When the Covid-19 pandemic first began, most people focused on the risk of catching the new coronavirus from touching surfaces. Fast-forward to today, and it’s clear that SARS-CoV-2 is most often spread via droplets and aerosols floating in the air. Yet, says Joe Allen of the Harvard T.H. Chan School of Public Health, too much effort and money are still being spent on cleaning as opposed to investing in better indoor ventilation and filtration systems. That’s one of a number of missteps in the US response to the pandemic. In this interview, Allen describes how to make buildings healthier in the battle against Covid. This is the first episode in Knowable’s new video series: Reset: The Science of Crisis & Recovery.

READ MORE: The Fluid Dynamics of Disease Transmission, Annual Review of Fluid Mechanics 2021

This video is part of Reset: The Science of Crisis & Recovery, an ongoing series exploring how the world is navigating the coronavirus pandemic, its consequences and the way forward. Reset is supported by a grant from the Alfred P. Sloan Foundation.

Video Transcript:

Joe Allen: “This will surprise people. We don’t have a single documented case of transmission from contaminated surfaces. The reality is this is an airborne virus. We’re focusing our attention on the wrong risk — surfaces — and not focusing our attention and resources on where the real risk is, and that’s airborne transmission.”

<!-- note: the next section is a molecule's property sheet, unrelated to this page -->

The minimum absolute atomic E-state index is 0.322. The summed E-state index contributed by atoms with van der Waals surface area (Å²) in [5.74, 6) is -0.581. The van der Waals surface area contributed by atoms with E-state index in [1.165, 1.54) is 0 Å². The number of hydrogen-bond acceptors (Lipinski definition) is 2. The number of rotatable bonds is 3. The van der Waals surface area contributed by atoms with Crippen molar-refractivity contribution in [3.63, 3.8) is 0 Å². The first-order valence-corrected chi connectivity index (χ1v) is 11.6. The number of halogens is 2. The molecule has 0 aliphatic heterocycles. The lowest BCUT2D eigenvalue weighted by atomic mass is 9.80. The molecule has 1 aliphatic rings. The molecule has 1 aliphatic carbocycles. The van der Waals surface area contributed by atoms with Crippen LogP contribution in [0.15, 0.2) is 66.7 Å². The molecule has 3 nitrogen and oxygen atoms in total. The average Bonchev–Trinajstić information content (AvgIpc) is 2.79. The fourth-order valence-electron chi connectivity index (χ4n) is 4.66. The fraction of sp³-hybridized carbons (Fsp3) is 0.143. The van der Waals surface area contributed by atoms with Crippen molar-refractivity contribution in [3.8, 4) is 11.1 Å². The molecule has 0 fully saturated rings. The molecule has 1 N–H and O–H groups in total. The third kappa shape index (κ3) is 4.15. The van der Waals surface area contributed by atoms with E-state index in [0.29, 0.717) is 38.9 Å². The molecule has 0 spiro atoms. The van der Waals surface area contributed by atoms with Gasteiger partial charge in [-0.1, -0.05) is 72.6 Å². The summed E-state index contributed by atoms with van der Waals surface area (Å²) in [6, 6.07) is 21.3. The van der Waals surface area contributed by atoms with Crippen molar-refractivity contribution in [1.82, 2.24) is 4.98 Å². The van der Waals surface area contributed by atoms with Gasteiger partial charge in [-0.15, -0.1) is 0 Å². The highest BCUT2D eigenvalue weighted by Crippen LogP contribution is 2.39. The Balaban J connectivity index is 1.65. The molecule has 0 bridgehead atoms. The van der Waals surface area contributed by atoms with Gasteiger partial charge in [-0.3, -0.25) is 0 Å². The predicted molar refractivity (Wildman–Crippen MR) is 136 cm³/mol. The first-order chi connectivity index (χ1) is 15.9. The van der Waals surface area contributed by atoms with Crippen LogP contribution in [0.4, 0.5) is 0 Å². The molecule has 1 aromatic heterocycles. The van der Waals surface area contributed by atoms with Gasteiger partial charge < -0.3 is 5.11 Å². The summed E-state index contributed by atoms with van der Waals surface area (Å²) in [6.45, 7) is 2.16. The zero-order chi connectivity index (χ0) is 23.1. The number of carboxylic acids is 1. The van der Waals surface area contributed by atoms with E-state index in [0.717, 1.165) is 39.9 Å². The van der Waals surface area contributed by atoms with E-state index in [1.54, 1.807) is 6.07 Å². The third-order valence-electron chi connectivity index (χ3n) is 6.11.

Covid: First line of defense

Joe Allen (director, Harvard School of Public Health Healthy Buildings Program): “So the story of Covid, in my view, is one of a series of missteps. We actually knew what to do very early on. There was this early fear that maybe this virus was spread through surfaces and that led to, in my opinion, over-response towards cleaning surfaces. One of the problems with focusing too much attention on surface transmission is that many organizations — I’ve worked with homeless shelters, schools — have been spending all their time and money on addressing the risk through surface contamination, as opposed to spending that time and money focusing on the real risk, which is through the air — which means they should be focusing on things like ventilation and filtration. There are even reports of some schools that are closing for an entire day for deep cleaning. So that doesn’t make any sense to me from a real exposure and risk standpoint. It’s not doing anything to protect the adults and students. It might feel good, it might look good, but it’s actually hygiene theater.

YouTuber: “You’ve got to be putting that disinfectant on these groceries.”

Joe Allen: “There were YouTube videos with tens of millions of views telling people how to wipe and wash down every single item they bought at the grocery store.

Newscaster: “Covid outbreak at a spin class.”

Joe Allen: “But in reality, every high-profile outbreak — be it spin class, on a school bus, choir practice — they all share the same fundamental characteristics: time spent indoors, no masks and low to no ventilation. Every single time.”

Newscaster: “A Washington choir practice turns deadly.”